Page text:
Modern-Day Cornelius



In a recent article the owner of a prominent Christian magazine reflected on his own journey of faith.  He likened himself to the Roman Centurion Cornelius, about whom we read in Acts 10.  Like Cornelius, this man was a good man, and a religious man who believed he was doing what the Lord wanted him to do.  Like Cornelius, he came into contact with someone who helped him complete his understanding of what the Lord requires for salvation and faithful living.  The story of Cornelius is an inspiring story of an honest seeker finding the truth and bowing the knee to the Lord in obedience to it.

This story is especially important in the New Testament records of conversion that we find in the book of Acts.  It is important for several reasons.  First, Cornelius was the first Gentile convert to Christ.  Up until his conversion, the gospel had only been preached to the Jews, and to their cousins the Samaritans. With Cornelius the gospel truly became international in scope as the Lord intended.  Second, his conversion was marked by miraculous interventions in order to facilitate it.  The only other conversion that contained such was that of Saul of Tarsus.  Third, Cornelius was not a typical convert to Christ.  He was not a wicked man whose life openly declared his need for salvation.

Regarding the first aspect, the significance of Cornelius’ conversion is not in him personally, but in his nationality.  God had intended for Gentiles to be saved, just like the Jews, from before the beginning of time.  Cornelius was simply the man that the Lord chose to be the first among his class of people to be saved.  Regarding the second aspect, it is important to notice that the miraculous events surrounding his conversion are not what saved Cornelius.  It was his obedience to the gospel by being baptized into Christ for the forgiveness of his sins that saved him and his household.  This message is the same throughout the book of Acts (cf. Acts 2:38-41; 22:16; et al).

Regarding the third aspect, Cornelius’ conversion is important because of who he was before he was saved.  In Acts 10:2 Luke describes him as, “a devout man and one who feared God with all his household, and gave many alms to the Jewish people and prayed to God continually.”  The significance of this statement is seen in the common belief today that all good, sincere, honest, religious people will be saved.  By all human standards Cornelius was an exemplary individual.  He was a godly man.  He was a religious man.  He was a devout practitioner of the Jewish faith.  But, he was not saved by any of this.  Not even the outpouring of the Holy Spirit on him and his household saved him (Acts 10:44-48).  Cornelius was not saved until he was baptized for the forgiveness of his sins, just like every other person whose conversion is recorded in Acts.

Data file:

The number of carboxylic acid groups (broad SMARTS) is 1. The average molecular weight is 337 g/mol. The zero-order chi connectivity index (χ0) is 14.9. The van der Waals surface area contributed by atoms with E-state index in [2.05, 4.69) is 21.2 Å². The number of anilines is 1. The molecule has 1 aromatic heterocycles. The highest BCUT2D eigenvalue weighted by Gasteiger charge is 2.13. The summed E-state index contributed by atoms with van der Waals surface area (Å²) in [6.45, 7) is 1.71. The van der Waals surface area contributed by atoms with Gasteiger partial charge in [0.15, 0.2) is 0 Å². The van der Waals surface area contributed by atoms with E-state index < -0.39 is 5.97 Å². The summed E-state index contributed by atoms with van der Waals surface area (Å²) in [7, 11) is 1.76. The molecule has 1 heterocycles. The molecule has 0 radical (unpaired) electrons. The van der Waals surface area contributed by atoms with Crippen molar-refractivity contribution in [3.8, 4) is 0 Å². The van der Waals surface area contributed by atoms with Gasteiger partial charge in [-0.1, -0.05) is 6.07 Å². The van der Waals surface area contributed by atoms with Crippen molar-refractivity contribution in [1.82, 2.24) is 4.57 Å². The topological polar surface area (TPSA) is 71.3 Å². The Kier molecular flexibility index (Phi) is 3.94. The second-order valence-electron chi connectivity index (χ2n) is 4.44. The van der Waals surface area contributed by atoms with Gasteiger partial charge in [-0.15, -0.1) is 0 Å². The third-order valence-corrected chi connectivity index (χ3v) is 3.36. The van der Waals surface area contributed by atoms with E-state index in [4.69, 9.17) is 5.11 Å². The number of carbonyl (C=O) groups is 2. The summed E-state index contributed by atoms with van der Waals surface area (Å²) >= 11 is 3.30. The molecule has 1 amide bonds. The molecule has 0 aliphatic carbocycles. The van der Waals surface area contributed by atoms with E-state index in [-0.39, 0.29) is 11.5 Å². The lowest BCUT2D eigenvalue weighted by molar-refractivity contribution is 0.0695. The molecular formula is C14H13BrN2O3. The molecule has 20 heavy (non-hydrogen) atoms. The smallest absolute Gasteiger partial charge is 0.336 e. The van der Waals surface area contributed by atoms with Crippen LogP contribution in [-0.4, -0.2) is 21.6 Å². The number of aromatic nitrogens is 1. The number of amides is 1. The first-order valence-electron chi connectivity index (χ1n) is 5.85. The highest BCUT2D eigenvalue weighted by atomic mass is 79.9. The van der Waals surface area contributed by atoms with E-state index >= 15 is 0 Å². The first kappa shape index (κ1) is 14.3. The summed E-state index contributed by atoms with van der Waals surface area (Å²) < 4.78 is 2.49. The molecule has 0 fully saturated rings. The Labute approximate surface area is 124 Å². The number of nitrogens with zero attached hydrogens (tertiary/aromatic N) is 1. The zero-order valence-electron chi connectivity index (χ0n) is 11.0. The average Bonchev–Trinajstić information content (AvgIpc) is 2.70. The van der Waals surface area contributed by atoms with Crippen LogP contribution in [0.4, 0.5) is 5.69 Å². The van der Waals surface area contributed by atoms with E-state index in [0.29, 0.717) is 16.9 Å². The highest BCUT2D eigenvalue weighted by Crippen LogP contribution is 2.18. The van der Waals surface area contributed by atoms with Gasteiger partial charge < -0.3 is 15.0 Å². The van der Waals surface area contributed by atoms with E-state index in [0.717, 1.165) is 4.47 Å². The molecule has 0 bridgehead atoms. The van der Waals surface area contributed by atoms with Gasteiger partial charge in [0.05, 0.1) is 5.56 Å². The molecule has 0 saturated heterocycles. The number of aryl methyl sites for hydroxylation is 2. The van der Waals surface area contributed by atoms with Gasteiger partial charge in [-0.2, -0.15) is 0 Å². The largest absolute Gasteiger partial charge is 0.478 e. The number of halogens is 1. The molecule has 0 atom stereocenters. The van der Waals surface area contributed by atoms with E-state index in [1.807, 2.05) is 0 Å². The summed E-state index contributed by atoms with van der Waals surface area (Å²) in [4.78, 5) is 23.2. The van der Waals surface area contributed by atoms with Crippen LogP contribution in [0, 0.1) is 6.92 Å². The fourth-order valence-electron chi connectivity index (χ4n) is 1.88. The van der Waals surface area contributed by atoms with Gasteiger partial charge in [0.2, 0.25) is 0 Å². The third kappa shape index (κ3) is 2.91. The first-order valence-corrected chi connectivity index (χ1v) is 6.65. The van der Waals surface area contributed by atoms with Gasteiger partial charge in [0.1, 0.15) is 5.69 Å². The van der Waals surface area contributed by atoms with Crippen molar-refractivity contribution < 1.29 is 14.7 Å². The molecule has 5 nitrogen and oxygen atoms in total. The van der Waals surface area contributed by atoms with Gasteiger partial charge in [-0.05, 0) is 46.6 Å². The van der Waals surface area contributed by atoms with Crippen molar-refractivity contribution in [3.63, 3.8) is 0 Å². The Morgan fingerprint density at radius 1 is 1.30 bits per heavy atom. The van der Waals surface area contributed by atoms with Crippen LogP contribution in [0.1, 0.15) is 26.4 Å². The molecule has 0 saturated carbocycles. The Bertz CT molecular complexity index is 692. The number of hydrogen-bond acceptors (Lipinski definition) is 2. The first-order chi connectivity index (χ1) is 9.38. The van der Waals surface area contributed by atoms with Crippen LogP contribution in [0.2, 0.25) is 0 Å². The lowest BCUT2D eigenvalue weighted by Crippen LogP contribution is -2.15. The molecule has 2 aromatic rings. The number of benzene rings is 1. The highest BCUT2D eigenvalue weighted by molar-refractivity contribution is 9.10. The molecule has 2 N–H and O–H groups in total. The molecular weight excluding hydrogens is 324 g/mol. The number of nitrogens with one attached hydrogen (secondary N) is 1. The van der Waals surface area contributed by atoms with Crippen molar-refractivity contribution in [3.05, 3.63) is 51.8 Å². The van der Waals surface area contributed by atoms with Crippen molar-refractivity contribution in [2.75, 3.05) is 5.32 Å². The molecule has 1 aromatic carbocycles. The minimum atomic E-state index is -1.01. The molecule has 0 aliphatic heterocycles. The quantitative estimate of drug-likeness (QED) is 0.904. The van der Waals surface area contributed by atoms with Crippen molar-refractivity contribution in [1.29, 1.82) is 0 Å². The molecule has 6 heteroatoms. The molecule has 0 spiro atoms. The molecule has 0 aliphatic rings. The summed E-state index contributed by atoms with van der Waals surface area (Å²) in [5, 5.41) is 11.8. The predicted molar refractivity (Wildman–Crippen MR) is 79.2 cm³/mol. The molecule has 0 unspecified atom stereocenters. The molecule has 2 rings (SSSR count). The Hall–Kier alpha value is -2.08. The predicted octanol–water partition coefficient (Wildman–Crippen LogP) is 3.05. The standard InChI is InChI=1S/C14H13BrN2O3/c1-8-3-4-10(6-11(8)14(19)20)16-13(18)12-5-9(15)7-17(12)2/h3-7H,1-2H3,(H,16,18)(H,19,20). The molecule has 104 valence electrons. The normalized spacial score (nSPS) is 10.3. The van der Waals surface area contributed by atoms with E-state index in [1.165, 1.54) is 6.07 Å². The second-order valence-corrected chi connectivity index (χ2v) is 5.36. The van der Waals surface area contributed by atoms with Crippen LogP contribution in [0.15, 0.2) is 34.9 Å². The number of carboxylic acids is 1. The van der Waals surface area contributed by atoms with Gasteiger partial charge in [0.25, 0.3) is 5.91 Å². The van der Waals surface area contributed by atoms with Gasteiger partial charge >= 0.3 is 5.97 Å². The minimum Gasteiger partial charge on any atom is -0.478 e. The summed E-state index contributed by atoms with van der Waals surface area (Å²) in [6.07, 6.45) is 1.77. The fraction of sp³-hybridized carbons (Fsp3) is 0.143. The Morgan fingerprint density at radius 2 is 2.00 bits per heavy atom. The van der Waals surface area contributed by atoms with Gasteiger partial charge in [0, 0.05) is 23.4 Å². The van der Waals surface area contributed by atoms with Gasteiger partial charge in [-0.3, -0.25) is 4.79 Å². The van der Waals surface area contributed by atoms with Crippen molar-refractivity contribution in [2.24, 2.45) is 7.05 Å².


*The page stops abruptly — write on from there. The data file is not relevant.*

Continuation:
This is what makes the story of Cornelius timeless.  Salvation is the gift of God for all those who believe in Jesus Christ (Eph. 2:8-9).  But this gift is given only when we obey the command to repent and be baptized for the forgiveness of sins (Acts 2:38).  We receive salvation only when we have been baptized and washed away our sins (Acts 22:16).  The significance of Cornelius is that he did not let his devout nature and good conduct keep him from obeying the command to be baptized (Acts 10:48), and neither must we.

What we need so desperately today are people who are willing to be a modern-day Cornelius.  We need good people who are willing to do everything the Lord commands in order to be saved.  We need good people who will not let their goodness be an obstacle to their salvation.  May God grant us many more like Cornelius!